Securities firms and banks sold "too many lottery tickets" tied to U.S. mortgages and failed to look closely enough at their growing risks, the head of the Securities and Exchange Commission's market regulation division said Wednesday.
Financial companies had "a significant risk-management failure" on so-called super-senior classes of collateralized debt obligations made up of asset-backed bonds, according to the text of remarks Erik R. Sirri made at a New York conference.
Merrill Lynch & Co., Citigroup Inc. and other banks that underwrote those collateralized debt obligations, or CDOs, have announced mortgage-related losses for the third and fourth quarters of at least $47.2 billion -- a tally that also includes other holdings, according to data from JPMorgan Chase & Co. Losses on CDOs could reach $77 billion for the banks and about $260 billion marketwide, JPMorgan said.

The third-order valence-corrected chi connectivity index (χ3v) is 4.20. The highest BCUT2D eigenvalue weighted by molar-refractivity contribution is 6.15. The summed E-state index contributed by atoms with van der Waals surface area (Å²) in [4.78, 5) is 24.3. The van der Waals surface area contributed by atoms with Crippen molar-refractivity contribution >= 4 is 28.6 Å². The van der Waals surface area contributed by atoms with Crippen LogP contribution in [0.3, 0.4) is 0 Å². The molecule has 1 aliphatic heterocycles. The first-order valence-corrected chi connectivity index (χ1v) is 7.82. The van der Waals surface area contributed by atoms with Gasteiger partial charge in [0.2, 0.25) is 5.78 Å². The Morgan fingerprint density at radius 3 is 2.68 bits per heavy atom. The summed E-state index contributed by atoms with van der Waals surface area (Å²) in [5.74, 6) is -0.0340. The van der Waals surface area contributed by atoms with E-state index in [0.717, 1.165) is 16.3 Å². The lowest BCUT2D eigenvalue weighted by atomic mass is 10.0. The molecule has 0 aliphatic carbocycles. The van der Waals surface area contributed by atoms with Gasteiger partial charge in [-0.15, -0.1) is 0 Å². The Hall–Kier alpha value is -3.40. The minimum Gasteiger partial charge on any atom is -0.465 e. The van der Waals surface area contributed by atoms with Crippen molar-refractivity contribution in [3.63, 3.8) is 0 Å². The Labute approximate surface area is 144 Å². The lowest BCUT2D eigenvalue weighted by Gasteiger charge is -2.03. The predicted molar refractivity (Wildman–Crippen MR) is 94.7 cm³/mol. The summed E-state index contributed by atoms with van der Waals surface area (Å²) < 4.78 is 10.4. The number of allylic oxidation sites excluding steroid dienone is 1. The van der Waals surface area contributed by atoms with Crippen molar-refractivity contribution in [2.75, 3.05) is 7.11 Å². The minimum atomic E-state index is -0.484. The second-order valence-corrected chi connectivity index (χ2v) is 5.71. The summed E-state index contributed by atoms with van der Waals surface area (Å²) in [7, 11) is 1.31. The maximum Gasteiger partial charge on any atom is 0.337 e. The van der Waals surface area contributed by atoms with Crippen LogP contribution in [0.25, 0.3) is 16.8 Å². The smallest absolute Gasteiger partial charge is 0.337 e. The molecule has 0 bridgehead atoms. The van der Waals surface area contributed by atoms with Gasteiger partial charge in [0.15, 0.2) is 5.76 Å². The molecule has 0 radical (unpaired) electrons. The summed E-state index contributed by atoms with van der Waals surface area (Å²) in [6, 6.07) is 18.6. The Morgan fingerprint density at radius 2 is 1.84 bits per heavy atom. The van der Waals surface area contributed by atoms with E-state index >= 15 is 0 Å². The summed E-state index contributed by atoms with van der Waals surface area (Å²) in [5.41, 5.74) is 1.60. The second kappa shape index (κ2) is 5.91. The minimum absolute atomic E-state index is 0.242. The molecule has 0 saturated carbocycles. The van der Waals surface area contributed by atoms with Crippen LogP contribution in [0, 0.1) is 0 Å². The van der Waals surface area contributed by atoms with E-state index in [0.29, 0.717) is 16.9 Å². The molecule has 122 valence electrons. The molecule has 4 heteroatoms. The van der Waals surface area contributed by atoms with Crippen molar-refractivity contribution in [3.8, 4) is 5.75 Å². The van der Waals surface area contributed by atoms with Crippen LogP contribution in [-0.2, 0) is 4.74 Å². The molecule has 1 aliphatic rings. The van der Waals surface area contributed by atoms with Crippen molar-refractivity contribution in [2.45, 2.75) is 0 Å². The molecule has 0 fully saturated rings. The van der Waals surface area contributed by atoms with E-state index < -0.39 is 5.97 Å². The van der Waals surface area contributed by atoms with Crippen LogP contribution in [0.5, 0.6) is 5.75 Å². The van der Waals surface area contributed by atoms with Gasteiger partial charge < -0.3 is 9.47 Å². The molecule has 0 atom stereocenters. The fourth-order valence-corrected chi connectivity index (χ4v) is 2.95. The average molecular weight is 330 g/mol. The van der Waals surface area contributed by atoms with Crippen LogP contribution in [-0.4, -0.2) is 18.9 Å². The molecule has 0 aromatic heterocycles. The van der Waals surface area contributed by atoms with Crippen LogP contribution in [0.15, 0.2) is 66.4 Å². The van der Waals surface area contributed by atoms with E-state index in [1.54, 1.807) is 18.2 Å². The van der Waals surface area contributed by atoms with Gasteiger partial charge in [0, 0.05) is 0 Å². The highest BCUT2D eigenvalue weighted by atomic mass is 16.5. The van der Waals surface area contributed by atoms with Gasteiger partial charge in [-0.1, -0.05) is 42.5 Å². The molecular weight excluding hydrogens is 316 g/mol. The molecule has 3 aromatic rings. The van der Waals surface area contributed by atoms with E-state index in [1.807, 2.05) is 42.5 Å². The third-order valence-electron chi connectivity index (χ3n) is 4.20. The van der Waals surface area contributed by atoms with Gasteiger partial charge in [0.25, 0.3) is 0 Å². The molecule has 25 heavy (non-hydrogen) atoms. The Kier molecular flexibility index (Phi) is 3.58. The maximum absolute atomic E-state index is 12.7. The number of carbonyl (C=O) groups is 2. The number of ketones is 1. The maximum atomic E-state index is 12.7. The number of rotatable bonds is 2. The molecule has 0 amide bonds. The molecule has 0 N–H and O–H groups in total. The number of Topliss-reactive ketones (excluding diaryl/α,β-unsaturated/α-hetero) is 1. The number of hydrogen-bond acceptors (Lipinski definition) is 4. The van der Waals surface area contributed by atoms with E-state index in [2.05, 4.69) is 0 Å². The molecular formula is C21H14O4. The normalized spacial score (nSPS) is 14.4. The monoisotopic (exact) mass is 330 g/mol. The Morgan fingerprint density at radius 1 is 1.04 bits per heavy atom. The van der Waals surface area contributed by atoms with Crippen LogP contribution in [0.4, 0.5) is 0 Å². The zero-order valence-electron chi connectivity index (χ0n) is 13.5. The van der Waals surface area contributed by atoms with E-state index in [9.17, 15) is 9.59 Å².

The CDO classes were "a perfect structure to lull even sophisticated traders and risk managers into a state approaching complacency," Sirri said.
CDOs repackage pools of assets including sub-prime mortgage bonds into new securities with varying degrees of risk. Super-senior classes of mortgage-bond CDOs -- the least likely to be hurt by defaults on underlying securities -- probably will lose 20% to 80% of their value, JPMorgan said.